|Rickshaw van in Taki|
We are on a three wheeler, my cousin and I - three bicycle wheels with a flat wooden platform for seating, the front wheel connected to a saddle for the ‘rickshaw-van’ puller. A common mode of transport in most of rural West Bengal, in India. The road, after a feeble attempt at being macadamised, peters out to a rich brown, wet mud track. It is mid-monsoons, the season of rains. The growth all around is so lush that the diffuse light of a cloudy day is filtered green through it. The road runs parallel to the river, the glimmer of water breaks through the dense foliage from time to time, sometimes the branches clear up to reveal the waterscape. There are small, pointy boats out, each one with the Indian tricolour flying. We are at Taki at the border - the far bank of the river is Bangladesh. Debhata, Satkhira, Khulna. The names are just as familiar as the Bengali ones this side of the river – Bashirhat, Taki, 24 Pargana.
My cousin tells me there are plans afoot for a trip to Dhaka in December, a large family group, for a nostalgia fix. Or a pilgrimage to touch the roots. You shuffle your words and you take your choice. It is easy now, since the rail connection between Dhaka and Calcutta was re-established after some 40 odd years in 2008. Ashbe naki? he asks. You coming or what? I can feel the connection between my head and heart snap into two. Of course, of course! But I shake my head instead. I can hear myself mouth Parbo na re. I can’t. Like many other family occasions, I cannot be present on this one too.
Absence punctuates the expat life. In my particular expat life, absence shapes my identity as well. A certain kind of absence - of rivers and lakes, of places, of a particular tree grove and its leaf shadows on a courtyard I have never seen. Padma, Meghna, Dhaka, Goalondo, Rajshahi, Jessore, Naranyangunj, Munshigunj, Chattagram, Barishal. I have place names, words, stories, layered and stashed in my brain, I carry the collective memory of two generations before me, but I have no memories that I myself have made with them. I have wanted to match the stories with a corresponding one of my own, slot an image into the words for as long as I can remember.
The first Partition of Bengal happened in 1905, ostensibly because the Bengal Presidency was too big and unwieldy for the British to administer. Bengal was split largely along religious lines into predominantly Muslim East Bengal and predominantly Hindu West Bengal. At the time the Hindus were an elite but large minority, controlling land and trade, monopolising education and plum jobs.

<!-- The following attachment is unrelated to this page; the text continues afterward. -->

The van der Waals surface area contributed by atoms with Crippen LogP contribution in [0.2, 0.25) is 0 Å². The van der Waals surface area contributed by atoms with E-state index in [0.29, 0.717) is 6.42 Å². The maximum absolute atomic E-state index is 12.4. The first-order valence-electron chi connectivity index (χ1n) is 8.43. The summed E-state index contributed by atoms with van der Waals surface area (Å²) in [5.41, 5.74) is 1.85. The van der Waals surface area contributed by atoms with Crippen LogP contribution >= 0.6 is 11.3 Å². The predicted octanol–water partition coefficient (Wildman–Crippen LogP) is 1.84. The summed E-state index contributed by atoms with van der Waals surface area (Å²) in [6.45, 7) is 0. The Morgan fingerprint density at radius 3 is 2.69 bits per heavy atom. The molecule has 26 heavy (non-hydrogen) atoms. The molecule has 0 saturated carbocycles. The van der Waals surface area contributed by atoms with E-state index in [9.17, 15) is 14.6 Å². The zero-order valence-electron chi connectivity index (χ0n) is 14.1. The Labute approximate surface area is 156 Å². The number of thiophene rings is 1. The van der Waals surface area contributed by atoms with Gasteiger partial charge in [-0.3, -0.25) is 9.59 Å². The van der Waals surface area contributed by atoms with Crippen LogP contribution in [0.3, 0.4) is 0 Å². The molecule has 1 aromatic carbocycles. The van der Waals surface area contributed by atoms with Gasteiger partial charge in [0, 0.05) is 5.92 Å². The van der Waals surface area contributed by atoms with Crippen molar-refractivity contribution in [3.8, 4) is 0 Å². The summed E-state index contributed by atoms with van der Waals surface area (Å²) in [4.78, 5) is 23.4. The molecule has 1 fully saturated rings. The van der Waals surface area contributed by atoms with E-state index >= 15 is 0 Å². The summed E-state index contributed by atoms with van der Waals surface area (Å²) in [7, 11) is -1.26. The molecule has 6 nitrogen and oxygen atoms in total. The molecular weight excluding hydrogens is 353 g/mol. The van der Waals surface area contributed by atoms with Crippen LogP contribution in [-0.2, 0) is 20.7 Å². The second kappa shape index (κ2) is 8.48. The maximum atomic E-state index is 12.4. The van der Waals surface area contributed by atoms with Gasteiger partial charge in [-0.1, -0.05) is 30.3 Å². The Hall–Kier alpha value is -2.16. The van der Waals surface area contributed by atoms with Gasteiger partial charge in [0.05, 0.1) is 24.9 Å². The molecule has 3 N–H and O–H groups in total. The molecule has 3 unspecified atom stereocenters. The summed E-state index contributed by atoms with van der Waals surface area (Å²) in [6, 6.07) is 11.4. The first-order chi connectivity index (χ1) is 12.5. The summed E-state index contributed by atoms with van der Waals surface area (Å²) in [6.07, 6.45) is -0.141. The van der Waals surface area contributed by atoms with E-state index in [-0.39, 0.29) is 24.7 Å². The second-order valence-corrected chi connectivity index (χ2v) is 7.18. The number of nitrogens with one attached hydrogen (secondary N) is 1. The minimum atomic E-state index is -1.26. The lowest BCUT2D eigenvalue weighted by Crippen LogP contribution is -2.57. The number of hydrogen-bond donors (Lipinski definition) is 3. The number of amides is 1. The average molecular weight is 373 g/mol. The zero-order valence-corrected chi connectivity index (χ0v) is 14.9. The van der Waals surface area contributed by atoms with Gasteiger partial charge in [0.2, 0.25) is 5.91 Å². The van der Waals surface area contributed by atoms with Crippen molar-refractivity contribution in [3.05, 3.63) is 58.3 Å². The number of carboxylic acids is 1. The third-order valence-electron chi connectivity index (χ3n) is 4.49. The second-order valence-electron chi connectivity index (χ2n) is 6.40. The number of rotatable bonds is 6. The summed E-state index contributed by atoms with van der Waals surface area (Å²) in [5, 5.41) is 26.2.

Calcutta, the capital of British India and the second city of the British Empire after London, was located in West Bengal which was generally more developed than the rest of the region. It had a concentration of industries and the sole university in the province. By contrast East Bengal was less developed and poorer.
The Partition created a major political crisis – it sparked off the Swadeshi movement, the boycott of British goods, intensified the calls for independence – Hindus in Bengal erupted in fury at the British attempt to divide and rule. Due to the spurt of revolutionary activity, riots and violence, West and East Bengal were reunified in 1911. The division was tweaked along linguistic lines rather than faith based. At the same time, the British colonialist moved the capital from Calcutta to Delhi to escape the issues the revolutionaries were causing.
Fearful that British reforms would favour the more vocal and violent Hindus, Muslim leaders lobbied the colonial government. So when the British agreed to limited Indian participation in the governance of India, they also created faith based electorates – Muslims voted for Muslim candidates and Hindus for Hindu ones in the legislative council elections. The first political wedge was driven fast between the communities. Over time stances hardened and the two communities developed separate political agendas. Religious tensions worsened.
Much as the Hindu leaders of India campaigned for a united India, the Muslim political leaders wanted nothing to do with it. They demanded a separate homeland for the Muslims, without which there would be no negotiations for independence. So Bengal was split again at Independence in 1947 as the British left, and this time it was final. The Partition meant the mass scale migration of millions of Hindus from East Bengal to the West, and Muslims in the other direction, in an atmosphere of great communal tension, although the violence in Bengal was limited to certain pockets only. It created an unprecedented refugee crisis in West Bengal. Waves of refugees came into West Bengal again in 1971 during the Bangladeshi war of liberation. Economic migrants continue to come into Calcutta even today, the Indian border is fairly porous.